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The Rand Paul plagiarism accusation is absurd

Discussion in 'Sports and News' started by Dick Whitman, Oct 31, 2013.

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  1. Dick Whitman

    Dick Whitman Well-Known Member

    I bring this up not because it's inherently political, which it's not, even though Paul is somewhat of a polarizing figure and a serious candidate to be our next president. I bring it up because it's pretty relevant to people who write in the 21st century.

    Background: Paul was giving a speech about, I believe, genetic engineering of some sort. He compared it to the movie "Gattaca." In describing the plot of "Gattaca," he quoted from Wikipedia. Except he didn't credit Wikipedia.


    The speech — which he delivered Monday at Liberty University in Virginia on behalf of the Republican candidate for governor, Kenneth T. Cuccinelli II — contained this line: “In the not-too-distant future, eugenics is common, and DNA plays a primary role in determining your social class.”

    The Wikipedia entry reads: “In ‘the not-too-distant future,’ liberal eugenics is common, and DNA plays the primary role in determining social class.”

    If he were writing a newspaper piece, I assume that Paul would have put quotes around the passage, or paraphrased it and perhaps said, "according to Wikipedia." In a speech, though, that would have been awfully clunky to do. He wasn't co-opting James Joyce. He was giving the elevator summary of a 15-year-old movie.

    Anyway, to the larger point, the plagiarism police are getting a little bit out of control. Earlier in the month, a woman accused author Dave Eggers of "plagiarizing" her non-fiction book because his novel contained settings that were similar. And at some point, it seems OK to take something like a movie plot or blunt fact, un-stylisticly written, without attribution. I would think that politicians would be particularly susceptible to this, because so many of them were lawyers, where using boilerplate is commonplace and accepted.
  2. Bob Cook

    Bob Cook Active Member

    Lifting material you didn't write and crediting it as your own (or not crediting the source) is plagiarism, pure and simple.
  3. Dick Whitman

    Dick Whitman Well-Known Member

    Common sense has to prevail at some point.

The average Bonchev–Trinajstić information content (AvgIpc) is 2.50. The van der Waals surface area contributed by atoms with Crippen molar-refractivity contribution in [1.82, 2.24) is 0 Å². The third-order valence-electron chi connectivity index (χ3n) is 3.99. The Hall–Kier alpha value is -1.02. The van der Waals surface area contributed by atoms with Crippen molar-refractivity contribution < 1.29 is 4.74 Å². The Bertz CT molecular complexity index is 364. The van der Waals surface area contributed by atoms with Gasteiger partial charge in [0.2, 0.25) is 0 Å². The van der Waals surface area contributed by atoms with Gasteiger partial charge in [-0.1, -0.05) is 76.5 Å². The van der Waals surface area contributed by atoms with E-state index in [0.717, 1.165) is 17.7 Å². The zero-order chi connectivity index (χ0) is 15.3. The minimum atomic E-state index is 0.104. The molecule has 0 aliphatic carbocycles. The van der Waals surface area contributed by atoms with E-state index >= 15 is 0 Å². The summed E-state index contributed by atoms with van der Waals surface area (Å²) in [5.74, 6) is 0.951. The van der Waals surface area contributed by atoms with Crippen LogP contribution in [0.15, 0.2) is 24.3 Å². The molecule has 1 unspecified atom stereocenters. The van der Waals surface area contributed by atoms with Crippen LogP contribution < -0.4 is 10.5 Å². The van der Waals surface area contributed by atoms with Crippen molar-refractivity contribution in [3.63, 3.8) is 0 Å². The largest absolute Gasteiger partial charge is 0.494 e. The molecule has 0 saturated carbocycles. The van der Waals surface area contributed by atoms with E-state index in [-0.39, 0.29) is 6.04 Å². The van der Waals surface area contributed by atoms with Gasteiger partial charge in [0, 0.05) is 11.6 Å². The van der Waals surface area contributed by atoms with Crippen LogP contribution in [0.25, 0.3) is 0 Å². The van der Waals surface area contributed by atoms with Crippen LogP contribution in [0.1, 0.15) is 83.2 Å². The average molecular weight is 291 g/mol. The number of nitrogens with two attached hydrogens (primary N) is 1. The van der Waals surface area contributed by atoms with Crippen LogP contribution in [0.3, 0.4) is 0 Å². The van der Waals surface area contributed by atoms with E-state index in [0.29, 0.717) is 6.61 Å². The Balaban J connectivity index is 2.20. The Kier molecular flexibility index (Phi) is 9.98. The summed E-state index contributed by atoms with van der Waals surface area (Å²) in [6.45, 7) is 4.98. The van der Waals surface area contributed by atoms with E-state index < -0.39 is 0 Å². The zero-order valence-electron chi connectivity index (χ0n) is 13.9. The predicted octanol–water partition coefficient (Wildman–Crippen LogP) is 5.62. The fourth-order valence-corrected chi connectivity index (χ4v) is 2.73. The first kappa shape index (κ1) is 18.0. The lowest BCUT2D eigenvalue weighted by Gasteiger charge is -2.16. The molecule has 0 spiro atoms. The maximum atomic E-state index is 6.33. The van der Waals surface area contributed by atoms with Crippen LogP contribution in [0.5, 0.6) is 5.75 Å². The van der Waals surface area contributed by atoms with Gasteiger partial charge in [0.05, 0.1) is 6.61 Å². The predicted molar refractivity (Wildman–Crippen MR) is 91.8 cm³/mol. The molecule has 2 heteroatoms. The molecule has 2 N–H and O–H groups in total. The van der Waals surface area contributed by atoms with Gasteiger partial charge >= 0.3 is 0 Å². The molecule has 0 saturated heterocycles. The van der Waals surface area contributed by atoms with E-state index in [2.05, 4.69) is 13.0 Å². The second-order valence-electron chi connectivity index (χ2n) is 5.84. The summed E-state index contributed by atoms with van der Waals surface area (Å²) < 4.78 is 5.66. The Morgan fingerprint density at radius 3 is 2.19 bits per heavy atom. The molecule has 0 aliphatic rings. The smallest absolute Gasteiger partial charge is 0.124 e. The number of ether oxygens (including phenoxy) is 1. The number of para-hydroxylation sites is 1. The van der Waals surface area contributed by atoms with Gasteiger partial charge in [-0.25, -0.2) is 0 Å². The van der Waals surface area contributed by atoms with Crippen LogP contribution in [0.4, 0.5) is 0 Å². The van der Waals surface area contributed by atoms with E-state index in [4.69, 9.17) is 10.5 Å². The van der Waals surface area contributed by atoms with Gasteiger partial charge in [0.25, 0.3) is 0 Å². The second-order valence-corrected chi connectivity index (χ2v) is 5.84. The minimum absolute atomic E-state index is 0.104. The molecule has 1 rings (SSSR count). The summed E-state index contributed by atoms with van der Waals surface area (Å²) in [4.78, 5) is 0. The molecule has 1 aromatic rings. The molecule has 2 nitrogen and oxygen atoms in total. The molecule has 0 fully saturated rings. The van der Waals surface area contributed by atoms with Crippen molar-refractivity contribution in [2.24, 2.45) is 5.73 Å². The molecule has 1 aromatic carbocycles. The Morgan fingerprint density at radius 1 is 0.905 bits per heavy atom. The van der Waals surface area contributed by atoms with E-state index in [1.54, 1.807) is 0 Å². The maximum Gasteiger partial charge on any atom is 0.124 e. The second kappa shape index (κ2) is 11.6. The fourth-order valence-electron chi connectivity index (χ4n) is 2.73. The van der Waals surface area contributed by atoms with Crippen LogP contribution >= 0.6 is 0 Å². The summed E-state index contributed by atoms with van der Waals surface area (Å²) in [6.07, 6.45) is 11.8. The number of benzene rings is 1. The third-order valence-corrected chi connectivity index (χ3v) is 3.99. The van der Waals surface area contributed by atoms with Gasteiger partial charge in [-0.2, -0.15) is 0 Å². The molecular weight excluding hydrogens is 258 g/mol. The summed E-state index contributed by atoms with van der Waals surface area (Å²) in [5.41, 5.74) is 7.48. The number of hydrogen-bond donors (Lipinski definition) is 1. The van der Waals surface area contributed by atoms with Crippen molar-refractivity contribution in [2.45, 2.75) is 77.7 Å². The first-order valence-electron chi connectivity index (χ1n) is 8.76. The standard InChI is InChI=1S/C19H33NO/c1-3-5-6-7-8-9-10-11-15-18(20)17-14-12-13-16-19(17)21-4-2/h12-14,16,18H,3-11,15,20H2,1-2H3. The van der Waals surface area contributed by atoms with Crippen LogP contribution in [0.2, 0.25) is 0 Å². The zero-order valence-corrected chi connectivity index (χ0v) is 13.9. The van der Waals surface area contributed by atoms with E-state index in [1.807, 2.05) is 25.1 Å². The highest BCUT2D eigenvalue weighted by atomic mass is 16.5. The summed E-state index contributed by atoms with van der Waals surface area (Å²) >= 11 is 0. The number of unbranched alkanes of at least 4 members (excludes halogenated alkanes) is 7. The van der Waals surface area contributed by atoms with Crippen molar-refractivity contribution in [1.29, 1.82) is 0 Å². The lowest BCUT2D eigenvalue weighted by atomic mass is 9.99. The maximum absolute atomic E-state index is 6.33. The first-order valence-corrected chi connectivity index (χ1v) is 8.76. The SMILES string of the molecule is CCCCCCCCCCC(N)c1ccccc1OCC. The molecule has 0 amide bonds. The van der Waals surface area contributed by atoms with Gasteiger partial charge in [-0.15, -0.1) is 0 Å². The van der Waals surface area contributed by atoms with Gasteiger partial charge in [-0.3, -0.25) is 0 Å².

4. Bob Cook

    Bob Cook Active Member

    Right. And that definition of plagiarism is common sense.
  5. MisterCreosote

    MisterCreosote Well-Known Member

    A random Wikipedia passage is an unowned amalgam of many different "content editors."
  6. JayFarrar

    JayFarrar Well-Known Member

    He wasn't giving an "elevator summary" he was quoting someone else's material as his own.

    Seems to me, if you don't want to be accused of plagiarism, don't plagiarize.
  7. Boom_70

    Boom_70 Well-Known Member

    Stoolman must be sleeping or this thread would have been locked
    by now.

    It would be fun if Paul ends up running against Biden in 2016.
    The plagiarizer accusations would balance each other out.

    BTW where is Biden? He seems to be missing in action.
  8. Mizzougrad96

    Mizzougrad96 Active Member

    Random question: Since anybody can edit a Wikipedia page, why should you have to credit anyone?

    He's reading part of a movie summary. People need to get a grip.
  9. Dick Whitman

    Dick Whitman Well-Known Member

    He apparently was at this photo op with Angela Merkel in an attempt to smooth the waters:

  10. Mizzougrad96

    Mizzougrad96 Active Member

    I like what I've seen from Paul. I hope he runs in 2016.
  11. Boom_70

    Boom_70 Well-Known Member

    Me too. I like politicians that are willing to go against the grain and
    ask provocative questions. Hell someone has to since the national
    media has for the most part become sheep and stenographers.
  12. MisterCreosote

    MisterCreosote Well-Known Member

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